Offensive Combat: Redux!

A 'zany' and 'unique' competitive online FPS game, taking inspiration from CS:GO and Blizzard's Overwatch. OC:R! reboots a cult followed title of yester-year.

Genre:Action

Developer(s): Three Gates AB

Publisher(s): Slapshot Games

Platform:PC

High customisability. Swift, fluid gameplay.
Slow reload speeds. Pay-to-Win.
Release Dates
US: Fri 18 Aug, 2017 UK: Fri 18 Aug, 2017

gaming Preview

NB. This is an early preview of a beta and so does not warrant a review score. A full review will be available once the final game is released.

Offensive Combat: Redux! is a competitive shooter – playing off the successes of Counter Strike & more recently, Overwatch. Claiming to show players a new take on the game genre, the zany shooter comes this year as a revamp of previous title – Offensive Combat in an attempt to regain its original player base, and attract fresh new players; but will theĀ zany andĀ unique shooter sink, or fly?

Starting off, for a BETA OC:R! plays bug, & lag free. Though played on a mid-range gaming PC, the game’s requirements will be more than playable on laptops for on the go shooting, striking against the low-poly CS:GO and Overwatch; also playable on lower-end machines & laptops. Speaking of, for a low-poly design, OC:R! comes across as a visually appealing game to the players, its maps hold up well and character models are wonderfully identifiable; aided by the thousands of possible customisation options for your characters. Based on an in-game credits system, players have the option to buy interchangeable items for their legs, arms, hands, bodies, and heads; from parodies of the US President to goth & skater outfits, players can shoot up their friends in style.

The gameplay feels fluid, and movement lacks restriction. Though the gun reloads often feel slow, and can quite frequently slow & damage a player’s kill streaks or K/D ratios. Lack of movement is aided by thoughtful map design, allowing players to take the high ground and sneak on enemies from above, or bruteforce the battlefield on the ground-levels; thus allowing each player to find their own play-styles & exploit their enemy’s. The range of such maps is good, from environmentally dangerous areas to urban city streets, the game holds up well when looking for a range in gameplay styles and experiences.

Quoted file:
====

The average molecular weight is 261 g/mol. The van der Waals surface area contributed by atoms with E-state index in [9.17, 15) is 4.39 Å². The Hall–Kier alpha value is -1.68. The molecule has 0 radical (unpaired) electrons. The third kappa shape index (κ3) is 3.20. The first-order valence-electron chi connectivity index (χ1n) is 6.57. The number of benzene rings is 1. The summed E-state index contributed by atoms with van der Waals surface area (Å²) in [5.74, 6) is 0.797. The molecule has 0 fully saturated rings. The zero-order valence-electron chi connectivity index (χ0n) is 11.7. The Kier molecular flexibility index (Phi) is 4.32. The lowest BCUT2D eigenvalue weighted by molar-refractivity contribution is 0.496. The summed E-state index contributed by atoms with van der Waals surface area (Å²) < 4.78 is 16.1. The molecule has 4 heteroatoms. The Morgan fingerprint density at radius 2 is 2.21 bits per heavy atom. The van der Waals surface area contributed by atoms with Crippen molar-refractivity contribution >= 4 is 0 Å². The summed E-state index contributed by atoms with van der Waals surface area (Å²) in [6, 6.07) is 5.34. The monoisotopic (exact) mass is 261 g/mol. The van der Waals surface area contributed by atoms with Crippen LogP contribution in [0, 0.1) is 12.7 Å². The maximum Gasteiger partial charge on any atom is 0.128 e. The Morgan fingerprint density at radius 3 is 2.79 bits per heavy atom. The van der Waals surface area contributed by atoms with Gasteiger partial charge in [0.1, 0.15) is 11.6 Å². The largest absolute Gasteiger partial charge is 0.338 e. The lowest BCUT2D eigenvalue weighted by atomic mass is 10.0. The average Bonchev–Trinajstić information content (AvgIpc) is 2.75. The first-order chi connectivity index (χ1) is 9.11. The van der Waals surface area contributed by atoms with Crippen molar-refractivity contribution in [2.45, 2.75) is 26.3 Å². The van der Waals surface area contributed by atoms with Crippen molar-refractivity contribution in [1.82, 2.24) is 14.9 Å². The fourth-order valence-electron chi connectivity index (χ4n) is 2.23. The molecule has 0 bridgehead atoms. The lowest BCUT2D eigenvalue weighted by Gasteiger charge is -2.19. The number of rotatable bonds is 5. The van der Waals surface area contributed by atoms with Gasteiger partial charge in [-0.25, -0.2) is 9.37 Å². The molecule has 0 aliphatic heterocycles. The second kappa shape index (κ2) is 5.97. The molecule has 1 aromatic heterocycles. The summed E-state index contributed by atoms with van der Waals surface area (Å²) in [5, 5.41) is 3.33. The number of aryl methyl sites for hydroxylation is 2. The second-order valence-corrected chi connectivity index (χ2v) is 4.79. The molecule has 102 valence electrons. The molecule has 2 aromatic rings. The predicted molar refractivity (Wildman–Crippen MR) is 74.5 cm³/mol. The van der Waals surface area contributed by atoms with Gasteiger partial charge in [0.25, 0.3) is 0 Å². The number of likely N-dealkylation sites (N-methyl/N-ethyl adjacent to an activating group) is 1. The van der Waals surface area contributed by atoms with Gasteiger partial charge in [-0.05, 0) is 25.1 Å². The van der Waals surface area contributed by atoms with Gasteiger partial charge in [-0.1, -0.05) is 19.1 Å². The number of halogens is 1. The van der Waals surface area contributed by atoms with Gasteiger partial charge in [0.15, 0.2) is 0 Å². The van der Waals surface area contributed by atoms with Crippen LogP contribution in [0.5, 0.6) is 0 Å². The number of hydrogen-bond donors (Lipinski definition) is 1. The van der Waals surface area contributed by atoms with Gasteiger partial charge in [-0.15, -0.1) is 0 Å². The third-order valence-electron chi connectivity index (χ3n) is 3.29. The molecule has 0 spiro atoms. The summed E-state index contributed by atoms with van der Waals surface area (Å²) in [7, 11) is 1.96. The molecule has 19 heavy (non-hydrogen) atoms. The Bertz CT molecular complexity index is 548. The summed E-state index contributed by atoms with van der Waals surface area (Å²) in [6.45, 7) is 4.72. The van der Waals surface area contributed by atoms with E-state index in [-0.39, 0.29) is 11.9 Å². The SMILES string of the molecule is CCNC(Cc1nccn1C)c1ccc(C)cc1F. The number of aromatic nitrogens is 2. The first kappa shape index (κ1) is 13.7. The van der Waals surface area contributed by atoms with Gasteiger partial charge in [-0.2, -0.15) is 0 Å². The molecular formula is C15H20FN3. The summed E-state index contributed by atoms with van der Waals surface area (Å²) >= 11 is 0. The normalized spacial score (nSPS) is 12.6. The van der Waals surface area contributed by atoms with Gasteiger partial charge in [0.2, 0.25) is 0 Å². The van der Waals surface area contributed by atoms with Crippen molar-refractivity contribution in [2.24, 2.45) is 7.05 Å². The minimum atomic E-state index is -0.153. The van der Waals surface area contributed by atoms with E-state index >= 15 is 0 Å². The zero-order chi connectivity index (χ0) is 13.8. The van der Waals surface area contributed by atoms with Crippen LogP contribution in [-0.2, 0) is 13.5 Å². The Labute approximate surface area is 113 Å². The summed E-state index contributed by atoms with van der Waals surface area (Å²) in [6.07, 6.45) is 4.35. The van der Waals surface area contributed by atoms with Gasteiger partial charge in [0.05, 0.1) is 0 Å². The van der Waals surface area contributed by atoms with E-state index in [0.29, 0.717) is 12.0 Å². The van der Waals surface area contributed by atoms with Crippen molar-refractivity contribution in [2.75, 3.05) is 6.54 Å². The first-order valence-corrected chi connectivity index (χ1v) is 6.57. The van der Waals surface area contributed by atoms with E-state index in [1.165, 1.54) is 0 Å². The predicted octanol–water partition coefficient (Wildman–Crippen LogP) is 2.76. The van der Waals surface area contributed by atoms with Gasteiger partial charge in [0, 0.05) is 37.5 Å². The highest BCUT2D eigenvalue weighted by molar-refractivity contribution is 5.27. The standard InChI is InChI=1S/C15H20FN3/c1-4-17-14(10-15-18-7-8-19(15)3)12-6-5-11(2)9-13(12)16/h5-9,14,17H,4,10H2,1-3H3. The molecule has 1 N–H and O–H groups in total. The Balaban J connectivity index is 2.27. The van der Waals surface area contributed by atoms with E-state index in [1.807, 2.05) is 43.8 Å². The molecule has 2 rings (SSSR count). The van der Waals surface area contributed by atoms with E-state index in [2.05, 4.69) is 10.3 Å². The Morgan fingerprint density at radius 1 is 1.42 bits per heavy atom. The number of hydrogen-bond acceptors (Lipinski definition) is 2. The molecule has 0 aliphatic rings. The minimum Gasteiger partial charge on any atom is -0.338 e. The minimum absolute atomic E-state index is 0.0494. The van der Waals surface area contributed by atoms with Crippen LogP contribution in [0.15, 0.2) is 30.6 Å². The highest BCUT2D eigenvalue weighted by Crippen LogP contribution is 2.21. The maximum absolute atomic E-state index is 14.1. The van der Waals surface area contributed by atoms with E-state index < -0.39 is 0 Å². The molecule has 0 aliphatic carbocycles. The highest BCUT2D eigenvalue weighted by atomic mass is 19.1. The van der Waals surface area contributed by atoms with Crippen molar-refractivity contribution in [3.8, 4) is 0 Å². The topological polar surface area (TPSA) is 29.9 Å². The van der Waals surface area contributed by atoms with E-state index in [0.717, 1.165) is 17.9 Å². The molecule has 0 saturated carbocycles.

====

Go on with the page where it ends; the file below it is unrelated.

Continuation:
The variety in firearms available is great, from modern weaponry like the M4A1 to futuristic alien rifles, adding to the possibilities of players finding their own styles to own the battlefield with. However, the weapon sound-design lacks a punch, causing them to feel like they lack power, which is continuous throughout the game’s armoury. This is exemplified by the lack of powered recoil in any of the guns, and that they all feel the same when the trigger is pulled; frustratingly contrasting the otherwise great range in possible styles. Though the varying weapon customisation is good, it feels exclusively cosmetic, and has little impact on actual gameplay, failing to change the overall usage of the guns. Moving to melee combat, this feels slow, and pointless. Every time I went in for a melee kill, I was easily outmatched by any opposing weapon no matter the distances – holding truth to never bringing a knife to a gun fight; melee is something to avoid in this game.

Going on to actual multiplayer, the player-base felt non-existent, I rarely was able to be placed into a match with other players; and when I was it was with no more than three at a time, making the larger maps feel pointless, and lacking substance when playing. Though matchmaking was smooth, and I encountered no issues with game connectivity or bugs over networks – so kudos to the OC devs for making a more playable BETA than many triple A developer teams of the year. When not playing online, the game thankfully has an AI skirmish mode, where I spent most of my hours. The game does fall victim to stupid AI, often found to be standing in corners, waiting for movement prompts. They failed to create a comparable challenge of a multiplayer match, as is with most multiplayer-based titles.

The overall user interface of the game feels closed off, and basic. A more fluid interface would be more than appreciated – though the live backgrounds are interesting – their dark colour palettes often cause interface text to be covered up, causing players to have to struggle to view on-screen text & information. More care & planned design into the interface would definitely not go amiss, and be more than welcome.

Offensive Combat: Redux! is available for purchase now on Steam for Windows PCs.

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